Last year, they approved a $100 million-per-year expansion of Medi-Cal to low-income undocumented immigrants ages 19 to 25, earning praise from national party leaders and ire from President Donald Trump. And they approved $1.5 billion over the next three years to fund new subsidies for some low- and middle-income Californians purchasing health coverage on the state health insurance exchange, Covered California.
This year would have been even bigger.
“We have a unique responsibility to show the way,” Newsom said in January.
Newsom sought to funnel state and federal Medicaid dollars into emergency rental programs to help homeless people get housing, and to bolster treatment for substance use disorders and mental health for homeless people, at-risk youth and incarcerated people.
“Typically, you find states focusing on either cost or universal coverage, but what sets California apart is a drive to deal with both.” — Larry Levitt
He threatened steeper fines against health insurers that didn’t provide adequate access to behavioral health treatment, vowed to stop surprise medical billing, promised to lower prescription drug costs and hatched a sweeping plan to cut overall health care spending by going after the health care industry for jacking up prices.
Democratic leaders and even Republicans embraced his focus.
“California is certainly the most aggressive at trying to push towards universal coverage,” said Larry Levitt, executive vice president for health policy at the Kaiser Family Foundation. (Kaiser Health News, which produces California Healthline, is an editorially independent program of the foundation.)
“Typically, you find states focusing on either cost or universal coverage, but what sets California apart is a drive to deal with both.”
Some Democratic lawmakers acknowledge they must reimagine their health care agenda, including state Assembly member Phil Ting (D-San Francisco), chair of the Assembly Budget Committee.
“We’re going to have to be very disciplined,” Ting said. “I don’t think we’re going to spend money on much else other than coronavirus and economic recovery.”
But others argue that proposals to expand coverage and access are even more pressing because of COVID-19.
Doctor groups are asking the governor to provide relief for health care providers who have lost income due to declines in patient revenue.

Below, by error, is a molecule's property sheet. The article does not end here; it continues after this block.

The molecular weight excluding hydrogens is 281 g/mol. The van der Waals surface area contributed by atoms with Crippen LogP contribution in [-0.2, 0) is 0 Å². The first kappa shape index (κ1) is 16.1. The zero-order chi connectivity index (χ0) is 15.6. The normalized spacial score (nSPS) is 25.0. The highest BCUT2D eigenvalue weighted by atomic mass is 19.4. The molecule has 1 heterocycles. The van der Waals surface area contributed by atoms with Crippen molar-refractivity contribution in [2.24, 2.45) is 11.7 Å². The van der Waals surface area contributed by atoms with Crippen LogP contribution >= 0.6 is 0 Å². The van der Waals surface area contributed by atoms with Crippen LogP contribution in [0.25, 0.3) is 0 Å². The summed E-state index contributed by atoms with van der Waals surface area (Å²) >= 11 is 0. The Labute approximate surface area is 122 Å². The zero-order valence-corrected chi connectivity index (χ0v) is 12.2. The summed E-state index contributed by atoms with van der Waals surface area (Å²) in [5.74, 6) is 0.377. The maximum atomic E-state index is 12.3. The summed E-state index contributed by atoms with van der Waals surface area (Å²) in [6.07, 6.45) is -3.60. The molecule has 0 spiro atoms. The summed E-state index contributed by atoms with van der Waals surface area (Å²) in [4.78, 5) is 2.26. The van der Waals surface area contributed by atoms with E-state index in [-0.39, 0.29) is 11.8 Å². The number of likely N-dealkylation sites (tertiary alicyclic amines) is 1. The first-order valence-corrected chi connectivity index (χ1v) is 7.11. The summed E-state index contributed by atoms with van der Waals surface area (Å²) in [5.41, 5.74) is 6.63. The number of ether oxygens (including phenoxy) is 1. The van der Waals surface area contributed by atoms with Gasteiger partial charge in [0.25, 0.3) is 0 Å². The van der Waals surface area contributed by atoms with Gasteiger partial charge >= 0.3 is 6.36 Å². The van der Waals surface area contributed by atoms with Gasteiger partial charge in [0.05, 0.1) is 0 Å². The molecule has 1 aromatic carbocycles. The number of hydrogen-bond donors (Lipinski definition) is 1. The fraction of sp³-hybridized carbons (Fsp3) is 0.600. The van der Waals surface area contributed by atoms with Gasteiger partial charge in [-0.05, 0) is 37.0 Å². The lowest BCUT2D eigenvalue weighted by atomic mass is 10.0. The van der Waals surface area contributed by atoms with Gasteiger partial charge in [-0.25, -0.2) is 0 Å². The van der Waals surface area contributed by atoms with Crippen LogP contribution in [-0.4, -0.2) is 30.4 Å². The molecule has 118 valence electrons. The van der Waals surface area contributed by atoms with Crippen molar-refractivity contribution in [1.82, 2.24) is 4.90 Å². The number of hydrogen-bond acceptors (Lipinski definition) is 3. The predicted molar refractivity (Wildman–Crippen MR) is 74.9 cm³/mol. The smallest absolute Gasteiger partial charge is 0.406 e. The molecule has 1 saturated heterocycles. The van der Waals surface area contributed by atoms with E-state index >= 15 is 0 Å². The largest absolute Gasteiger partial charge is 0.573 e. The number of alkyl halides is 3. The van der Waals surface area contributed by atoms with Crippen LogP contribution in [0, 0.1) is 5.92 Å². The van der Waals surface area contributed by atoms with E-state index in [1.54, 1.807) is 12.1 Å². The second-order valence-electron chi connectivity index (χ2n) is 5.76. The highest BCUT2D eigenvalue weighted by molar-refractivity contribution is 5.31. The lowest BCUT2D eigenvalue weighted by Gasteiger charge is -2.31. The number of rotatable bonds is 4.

“Every person who can’t get health care and gets sick could potentially spread the disease to more people. We need to take care of that,” said state Sen. Richard Pan (D-Sacramento), who chairs the Senate Health Committee and leads the state Senate budget process for health-related expenditures.
Advocates and lobbyists also are flooding Newsom with budget request letters asking him not only to stick with existing proposals, such as protecting people from getting hit with surprise medical bills, but also to expand coverage even more and increase state subsidies for insurance. Doctor groups are asking the governor to provide relief for health care providers who have lost income due to declines in patient revenue, while organized labor is asking him to assist businesses so they don’t cut health employee health benefits.
County behavioral health directors argue the state must fund more mental health and substance use disorder treatment because the need is greater today, especially for students who can’t attend school and for those who have lost homes and work.
“We need to marshal additional attention and resources for lifesaving behavioral health treatment and services, unless we intend to deepen inequality,” said Michelle Doty Cabrera, executive director of the County Behavioral Health Directors Association. “This year, right now.”
Although Newsom has sought to quell the spending push by health advocates, he said Saturday that health care remains a top priority and he’s “committed” to adopting reforms within California’s budgetary constraints — even if it might not happen this year.
“We will do everything in our power to lean into the future despite these circumstances,” he said. “Reforms can happen on a good day or a bad day.”
Editor’s Note: California Healthline correspondent Rachel Bluth contributed to this report. This KHN story was first published on California Healthline, a service of the California Health Care Foundation.